(My) Jewish Identity Crisis
I am the daughter of Jewish man and a Catholic woman. In both religions, faith is matrilineal. But I was never baptized or confirmed, so I’m not Catholic. I also wasn’t born to a Jewish mother, so I am not Jewish either. But since I was a little girl and started exploring the faiths of both my parents, I was drawn to Judaism. I don’t practice any religion, at least not in the sense that I regularly attend services, participate in structured prayer, or am heavily involved in either the Catholic or Jewish communities. This is mostly because I have a deep-seated mistrust of organized religion. But all my life, I have studied Jewish history and Jewish culture, and I very much identify as a Jew.
But I have been told by Jews and Gentiles alike that I am not Jewish. This struggle with Jewish identity was brought into sharp focus by the experience of one of my close friends (who is not Jewish), as she faced her own struggle with Judaism and Jewish identity as her wedding to her Jewish fiancé approached. Whether or not to have a Jewish wedding was a difficult decision for my friend, as well as the debate as to whether to convert. In the end, my friend and her husband decided to incorporate some aspects of the Jewish wedding ceremony, but that she did not feel comfortable converting at the time. One of the reasons my friend was hesitant to convert was because she did not want to be a member of a religious community that rejected her–and her marriage–as a non-Jewish person of mixed race. In the Jewish community, the issue of interfaith marriages is very contentious. Some Temples and denominations openly accept intermarriage, but the Jewish establishment vehemently rejects intermarriage, claiming it is the leading cause of the dying out of Jewish practice, religiosity, and even the Jewish “race”. Many Rabbis will not perform marriages for interfaith couples. Despite this, intermarriage rates among Jews are high, and so are the numbers of children born to those interfaith couples. There are many adults and children who, like me, are the products of such interfaith marriages.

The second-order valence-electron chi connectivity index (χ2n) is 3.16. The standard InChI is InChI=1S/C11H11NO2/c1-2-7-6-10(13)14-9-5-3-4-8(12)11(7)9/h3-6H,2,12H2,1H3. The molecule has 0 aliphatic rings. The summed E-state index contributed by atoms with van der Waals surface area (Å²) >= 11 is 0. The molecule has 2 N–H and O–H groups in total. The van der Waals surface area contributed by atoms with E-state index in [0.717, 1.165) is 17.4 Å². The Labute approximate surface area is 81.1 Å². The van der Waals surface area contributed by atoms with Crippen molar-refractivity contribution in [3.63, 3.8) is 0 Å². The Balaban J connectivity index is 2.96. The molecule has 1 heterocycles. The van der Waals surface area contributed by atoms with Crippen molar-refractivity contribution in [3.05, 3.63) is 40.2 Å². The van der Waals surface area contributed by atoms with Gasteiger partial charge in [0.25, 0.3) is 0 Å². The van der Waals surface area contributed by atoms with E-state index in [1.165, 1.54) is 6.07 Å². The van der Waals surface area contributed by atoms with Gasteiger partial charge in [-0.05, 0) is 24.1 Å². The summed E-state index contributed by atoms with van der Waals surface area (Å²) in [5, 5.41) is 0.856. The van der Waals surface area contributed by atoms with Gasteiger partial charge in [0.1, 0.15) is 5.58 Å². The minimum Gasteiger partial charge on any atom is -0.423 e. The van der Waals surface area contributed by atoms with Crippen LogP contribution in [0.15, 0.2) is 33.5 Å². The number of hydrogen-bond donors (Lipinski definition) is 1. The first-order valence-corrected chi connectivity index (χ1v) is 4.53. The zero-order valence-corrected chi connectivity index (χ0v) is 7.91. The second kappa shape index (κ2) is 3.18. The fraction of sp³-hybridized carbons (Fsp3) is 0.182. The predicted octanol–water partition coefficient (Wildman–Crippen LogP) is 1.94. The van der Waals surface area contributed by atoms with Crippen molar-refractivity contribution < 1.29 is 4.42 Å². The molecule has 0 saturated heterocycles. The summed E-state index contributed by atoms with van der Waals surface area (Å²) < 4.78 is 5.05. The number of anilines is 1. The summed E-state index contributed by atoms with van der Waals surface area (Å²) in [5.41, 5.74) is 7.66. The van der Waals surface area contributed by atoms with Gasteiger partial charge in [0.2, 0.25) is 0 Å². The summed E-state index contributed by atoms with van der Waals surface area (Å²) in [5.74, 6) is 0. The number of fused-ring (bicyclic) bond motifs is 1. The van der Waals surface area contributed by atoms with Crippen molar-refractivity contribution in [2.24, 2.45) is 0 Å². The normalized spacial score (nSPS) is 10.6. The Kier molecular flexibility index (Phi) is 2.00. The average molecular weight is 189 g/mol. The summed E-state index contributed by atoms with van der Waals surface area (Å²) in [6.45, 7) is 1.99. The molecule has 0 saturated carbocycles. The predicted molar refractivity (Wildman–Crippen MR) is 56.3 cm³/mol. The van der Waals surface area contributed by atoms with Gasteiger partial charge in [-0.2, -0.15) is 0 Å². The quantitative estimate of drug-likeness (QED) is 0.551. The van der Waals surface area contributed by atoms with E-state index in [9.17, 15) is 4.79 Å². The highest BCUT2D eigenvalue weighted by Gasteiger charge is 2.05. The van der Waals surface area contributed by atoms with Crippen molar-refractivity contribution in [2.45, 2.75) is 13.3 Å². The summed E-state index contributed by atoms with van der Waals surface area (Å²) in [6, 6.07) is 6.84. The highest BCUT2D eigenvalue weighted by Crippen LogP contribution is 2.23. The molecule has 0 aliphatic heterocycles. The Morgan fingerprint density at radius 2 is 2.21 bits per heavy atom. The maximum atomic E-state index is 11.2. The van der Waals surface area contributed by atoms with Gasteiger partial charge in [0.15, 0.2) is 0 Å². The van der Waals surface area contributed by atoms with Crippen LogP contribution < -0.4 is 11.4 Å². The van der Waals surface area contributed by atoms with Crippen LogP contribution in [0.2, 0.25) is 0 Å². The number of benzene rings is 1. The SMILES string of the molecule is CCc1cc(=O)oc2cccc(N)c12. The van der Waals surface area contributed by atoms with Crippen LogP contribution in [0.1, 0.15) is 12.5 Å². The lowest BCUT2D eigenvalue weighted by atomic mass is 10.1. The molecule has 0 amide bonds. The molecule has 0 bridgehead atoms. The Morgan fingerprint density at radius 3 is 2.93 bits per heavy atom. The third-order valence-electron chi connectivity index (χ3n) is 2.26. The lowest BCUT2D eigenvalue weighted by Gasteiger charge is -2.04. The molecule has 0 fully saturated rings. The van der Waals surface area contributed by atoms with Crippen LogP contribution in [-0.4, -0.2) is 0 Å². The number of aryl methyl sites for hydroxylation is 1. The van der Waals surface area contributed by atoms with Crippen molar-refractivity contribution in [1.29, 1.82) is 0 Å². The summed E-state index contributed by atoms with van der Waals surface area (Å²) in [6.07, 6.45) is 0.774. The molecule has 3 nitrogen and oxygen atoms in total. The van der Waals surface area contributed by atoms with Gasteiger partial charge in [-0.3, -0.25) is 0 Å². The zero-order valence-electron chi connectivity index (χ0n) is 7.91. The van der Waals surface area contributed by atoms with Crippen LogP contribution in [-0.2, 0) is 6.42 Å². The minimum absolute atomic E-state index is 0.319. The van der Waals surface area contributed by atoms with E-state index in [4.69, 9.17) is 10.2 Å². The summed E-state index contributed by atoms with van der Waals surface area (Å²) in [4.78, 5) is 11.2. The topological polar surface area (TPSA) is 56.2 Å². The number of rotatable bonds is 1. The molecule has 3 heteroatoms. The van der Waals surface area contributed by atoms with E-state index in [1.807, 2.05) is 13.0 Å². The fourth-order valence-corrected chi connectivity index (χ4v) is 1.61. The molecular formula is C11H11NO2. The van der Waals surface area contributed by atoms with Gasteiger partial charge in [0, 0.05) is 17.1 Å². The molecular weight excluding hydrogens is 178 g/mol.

My friends struggle brought up my own issues with Judaism and Jewish identity because after my friends’ beautiful and joyous wedding, a number of the guests and wedding party went to the hotel bar. While there, I was talking with a mutual friend (who is a Jew of mixed race) about Judaism and Jewish identity. I was telling my friend how tired I was of being told I wasn’t really Jewish when another friend–who is not Jewish–patted me on the arm and said, “But Jackie, you aren’t really Jewish.” I was incredibly hurt by her words. Who was she to tell me what my identity really was? I do not think my friend meant to hurt my feelings, but I still felt her judgment was intrusive. For the first time, I understood what some of my friends must have felt when I told them they weren’t really Catholic, because they did not adhere to the mandates of the Catholic Church (using birth control, having premarital sex, being pro-choice, etc.) I realized how insulting and hurtful my words must have been, because for the first time a friend told me I wasn’t Jewish.